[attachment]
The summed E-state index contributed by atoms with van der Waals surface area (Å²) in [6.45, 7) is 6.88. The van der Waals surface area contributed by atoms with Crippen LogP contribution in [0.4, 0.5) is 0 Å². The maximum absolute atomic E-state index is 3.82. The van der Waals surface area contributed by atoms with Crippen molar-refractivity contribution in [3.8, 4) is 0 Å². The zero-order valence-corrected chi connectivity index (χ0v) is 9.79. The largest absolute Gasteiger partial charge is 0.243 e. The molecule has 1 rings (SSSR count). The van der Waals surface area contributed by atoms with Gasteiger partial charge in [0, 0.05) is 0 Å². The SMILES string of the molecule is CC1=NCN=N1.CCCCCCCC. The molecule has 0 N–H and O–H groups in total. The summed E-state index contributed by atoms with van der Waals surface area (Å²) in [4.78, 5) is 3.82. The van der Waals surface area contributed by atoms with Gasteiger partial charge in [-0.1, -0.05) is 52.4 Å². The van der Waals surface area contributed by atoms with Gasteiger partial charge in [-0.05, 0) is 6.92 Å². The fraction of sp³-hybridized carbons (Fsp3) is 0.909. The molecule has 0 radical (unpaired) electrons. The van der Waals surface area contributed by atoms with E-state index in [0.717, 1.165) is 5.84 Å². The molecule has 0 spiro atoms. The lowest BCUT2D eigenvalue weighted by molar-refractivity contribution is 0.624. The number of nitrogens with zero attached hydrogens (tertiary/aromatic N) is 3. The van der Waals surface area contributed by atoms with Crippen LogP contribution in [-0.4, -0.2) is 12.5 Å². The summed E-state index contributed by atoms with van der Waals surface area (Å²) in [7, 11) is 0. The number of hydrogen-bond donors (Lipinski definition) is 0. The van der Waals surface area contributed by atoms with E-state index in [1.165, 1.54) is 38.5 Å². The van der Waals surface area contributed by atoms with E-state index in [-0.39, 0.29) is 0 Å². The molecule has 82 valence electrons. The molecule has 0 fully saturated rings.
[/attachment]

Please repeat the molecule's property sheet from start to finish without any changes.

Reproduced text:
The summed E-state index contributed by atoms with van der Waals surface area (Å²) in [6.45, 7) is 6.88. The van der Waals surface area contributed by atoms with Crippen LogP contribution in [0.4, 0.5) is 0 Å². The maximum absolute atomic E-state index is 3.82. The van der Waals surface area contributed by atoms with Crippen molar-refractivity contribution in [3.8, 4) is 0 Å². The zero-order valence-corrected chi connectivity index (χ0v) is 9.79. The largest absolute Gasteiger partial charge is 0.243 e. The molecule has 1 rings (SSSR count). The van der Waals surface area contributed by atoms with Gasteiger partial charge in [0, 0.05) is 0 Å². The SMILES string of the molecule is CC1=NCN=N1.CCCCCCCC. The molecule has 0 N–H and O–H groups in total. The summed E-state index contributed by atoms with van der Waals surface area (Å²) in [4.78, 5) is 3.82. The van der Waals surface area contributed by atoms with Gasteiger partial charge in [-0.1, -0.05) is 52.4 Å². The van der Waals surface area contributed by atoms with Gasteiger partial charge in [-0.05, 0) is 6.92 Å². The fraction of sp³-hybridized carbons (Fsp3) is 0.909. The molecule has 0 radical (unpaired) electrons. The van der Waals surface area contributed by atoms with E-state index in [0.717, 1.165) is 5.84 Å². The molecule has 0 spiro atoms. The lowest BCUT2D eigenvalue weighted by molar-refractivity contribution is 0.624. The number of nitrogens with zero attached hydrogens (tertiary/aromatic N) is 3. The van der Waals surface area contributed by atoms with Crippen LogP contribution in [-0.4, -0.2) is 12.5 Å². The summed E-state index contributed by atoms with van der Waals surface area (Å²) in [7, 11) is 0. The number of hydrogen-bond donors (Lipinski definition) is 0. The van der Waals surface area contributed by atoms with E-state index in [1.165, 1.54) is 38.5 Å². The van der Waals surface area contributed by atoms with E-state index in [-0.39, 0.29) is 0 Å². The molecule has 82 valence electrons. The molecule has 0 fully saturated rings.